EMC Vice Chairman Teuber: China Approval Of Dell Merger 'Can't Come Fast Enough'
So Far, So Good
William Teuber has seen plenty of change in his more-than 20-year career at EMC. And as vice chairman of the company's board, he has helped shepherd the company's ever-closer acquisition by Dell Inc., including Tuesday's EMC shareholders' vote to approve the acquisition deal.
Between 2006 and 2012, Teuber oversaw all of EMC's customer operations, and since the Dell merger was announced last October, he's been in front of customers making sure they understand the rationale for the deal, as well as the mechanics of completing it.
The deal is considered the largest in the history of the IT industry and would create a more-than $70 billion, global IT powerhouse. The closing is expected to happen before the end of October, and according to Dell Chairman and CEO Michael Dell, it's likely to happen before then. The only remaining hurdle is approval by Chinese anti-trust authorities, and Dell executives have said the deal could close within two weeks of receiving that approval.
Teuber spoke with CRN shortly after the special meeting of EMC shareholders Tuesday morning. He said that so far, everything has gone according to plan, and that he and the rest of EMC's board are eager for the deal to close. Here is an edited excerpt of that conversation.
Ninety-eight percent of shareholders voted to approve the Dell merger, how are you and the board feeling?
We feel great. We knew it would take a lot of time. It's a large, complex transaction that includes an instrument no one was familiar with – the tracking stock. We're exactly where we thought we'd be in October, and the shareholder vote came in right where we thought it would be, and there was lots of response, 74 percent of outstanding shares.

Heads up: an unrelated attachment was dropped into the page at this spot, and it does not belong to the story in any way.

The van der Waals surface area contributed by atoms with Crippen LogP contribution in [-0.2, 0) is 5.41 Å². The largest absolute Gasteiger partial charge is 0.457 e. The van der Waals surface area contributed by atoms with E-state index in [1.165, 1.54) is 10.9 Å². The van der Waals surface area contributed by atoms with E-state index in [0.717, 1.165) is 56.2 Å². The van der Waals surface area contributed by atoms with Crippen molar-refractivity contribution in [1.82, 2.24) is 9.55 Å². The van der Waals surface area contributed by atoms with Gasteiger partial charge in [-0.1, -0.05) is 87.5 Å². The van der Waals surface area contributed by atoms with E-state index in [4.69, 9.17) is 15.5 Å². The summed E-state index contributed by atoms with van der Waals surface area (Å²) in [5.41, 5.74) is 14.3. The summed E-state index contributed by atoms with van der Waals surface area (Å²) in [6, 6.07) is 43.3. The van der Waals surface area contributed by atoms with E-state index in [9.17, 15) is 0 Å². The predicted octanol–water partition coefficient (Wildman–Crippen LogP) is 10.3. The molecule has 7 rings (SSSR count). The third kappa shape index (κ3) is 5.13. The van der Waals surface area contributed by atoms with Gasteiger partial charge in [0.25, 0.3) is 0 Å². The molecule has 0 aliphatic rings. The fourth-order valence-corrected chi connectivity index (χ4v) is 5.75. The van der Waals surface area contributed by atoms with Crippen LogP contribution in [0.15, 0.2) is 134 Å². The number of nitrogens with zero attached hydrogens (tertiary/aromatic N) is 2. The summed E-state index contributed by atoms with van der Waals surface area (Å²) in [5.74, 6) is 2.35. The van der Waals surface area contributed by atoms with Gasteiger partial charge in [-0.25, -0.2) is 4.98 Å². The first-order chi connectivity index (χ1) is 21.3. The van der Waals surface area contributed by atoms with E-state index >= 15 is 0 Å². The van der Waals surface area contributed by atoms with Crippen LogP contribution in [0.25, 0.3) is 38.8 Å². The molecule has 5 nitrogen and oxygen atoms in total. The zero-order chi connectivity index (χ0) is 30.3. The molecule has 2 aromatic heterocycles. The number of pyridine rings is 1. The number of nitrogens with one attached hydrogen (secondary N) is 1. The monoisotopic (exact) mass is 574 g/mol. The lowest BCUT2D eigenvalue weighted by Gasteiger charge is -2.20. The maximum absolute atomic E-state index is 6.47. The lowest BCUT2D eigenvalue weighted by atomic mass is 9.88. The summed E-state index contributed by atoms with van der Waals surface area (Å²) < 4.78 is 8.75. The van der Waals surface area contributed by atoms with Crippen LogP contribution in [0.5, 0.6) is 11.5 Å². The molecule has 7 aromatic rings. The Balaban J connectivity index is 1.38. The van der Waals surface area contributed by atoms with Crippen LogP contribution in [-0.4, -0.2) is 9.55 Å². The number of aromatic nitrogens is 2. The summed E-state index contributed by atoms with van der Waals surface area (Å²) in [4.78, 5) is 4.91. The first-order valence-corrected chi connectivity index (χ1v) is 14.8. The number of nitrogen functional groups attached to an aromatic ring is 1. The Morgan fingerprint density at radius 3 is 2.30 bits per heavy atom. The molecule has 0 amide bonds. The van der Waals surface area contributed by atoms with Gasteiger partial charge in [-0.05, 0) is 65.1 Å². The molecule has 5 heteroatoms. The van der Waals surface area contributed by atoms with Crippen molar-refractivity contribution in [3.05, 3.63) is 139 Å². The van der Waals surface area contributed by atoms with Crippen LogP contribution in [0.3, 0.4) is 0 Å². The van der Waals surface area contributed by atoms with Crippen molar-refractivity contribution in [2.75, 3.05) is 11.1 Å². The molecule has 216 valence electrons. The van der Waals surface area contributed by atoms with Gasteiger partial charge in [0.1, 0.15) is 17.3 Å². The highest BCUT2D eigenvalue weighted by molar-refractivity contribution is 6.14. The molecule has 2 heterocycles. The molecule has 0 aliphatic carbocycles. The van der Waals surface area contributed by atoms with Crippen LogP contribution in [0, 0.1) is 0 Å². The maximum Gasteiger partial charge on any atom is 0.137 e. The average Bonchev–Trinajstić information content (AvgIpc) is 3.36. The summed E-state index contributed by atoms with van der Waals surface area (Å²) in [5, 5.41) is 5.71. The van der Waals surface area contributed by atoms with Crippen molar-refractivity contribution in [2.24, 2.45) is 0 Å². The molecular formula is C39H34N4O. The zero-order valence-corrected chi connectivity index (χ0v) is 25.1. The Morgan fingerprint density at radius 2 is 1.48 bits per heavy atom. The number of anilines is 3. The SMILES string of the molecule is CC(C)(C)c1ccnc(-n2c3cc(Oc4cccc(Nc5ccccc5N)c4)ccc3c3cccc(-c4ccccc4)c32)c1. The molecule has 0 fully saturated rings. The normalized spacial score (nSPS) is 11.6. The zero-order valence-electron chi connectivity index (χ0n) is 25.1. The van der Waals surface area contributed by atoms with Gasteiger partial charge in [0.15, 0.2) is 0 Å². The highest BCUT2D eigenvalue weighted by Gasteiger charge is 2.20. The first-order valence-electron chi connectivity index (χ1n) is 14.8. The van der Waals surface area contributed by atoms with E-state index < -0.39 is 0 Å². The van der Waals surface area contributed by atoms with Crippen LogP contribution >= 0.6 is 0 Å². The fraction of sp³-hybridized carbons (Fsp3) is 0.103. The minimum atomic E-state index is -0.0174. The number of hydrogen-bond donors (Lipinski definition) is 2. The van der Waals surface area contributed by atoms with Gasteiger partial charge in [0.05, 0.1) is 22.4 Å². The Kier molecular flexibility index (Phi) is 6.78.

Were you surprised that there was no discussion during the shareholder vote?
No, the preponderance of shares are held by the largest institutions in the world – Fidelity, Wellington Management – and they're not going to send somebody up here to ask questions. Afterwards, we had an informal Q&A session, and we got very similar questions to the ones we've been getting all along: Why are you doing this transaction? There was lots of conversation about the tracking stock. There was a sense that finally this is going to happen for sure. There were many, many EMC employees in the room.
What do employees want to know?
Employees would like to know the next steps. That's one of the reasons we want to close sooner rather than later. When there's certainty, people put their heads down and go to work. Salespeople will sell anything. R&D, there's not a lot of angst there. Others want to know what are you going to do? What's next? Feelings are positive here, especially coming off a good quarter. We just need to end any uncertainty.
How far are you from approval by the Chinese government?
We'd like to get [approval from] China as soon as possible. We're on the original timeframe, but it can't come fast enough.
What's it been like doing the legwork in the run-up to the vote?
I've been talking to a lot of customers, and the customers got it right away. On a shareholder basis, we had to do some more work.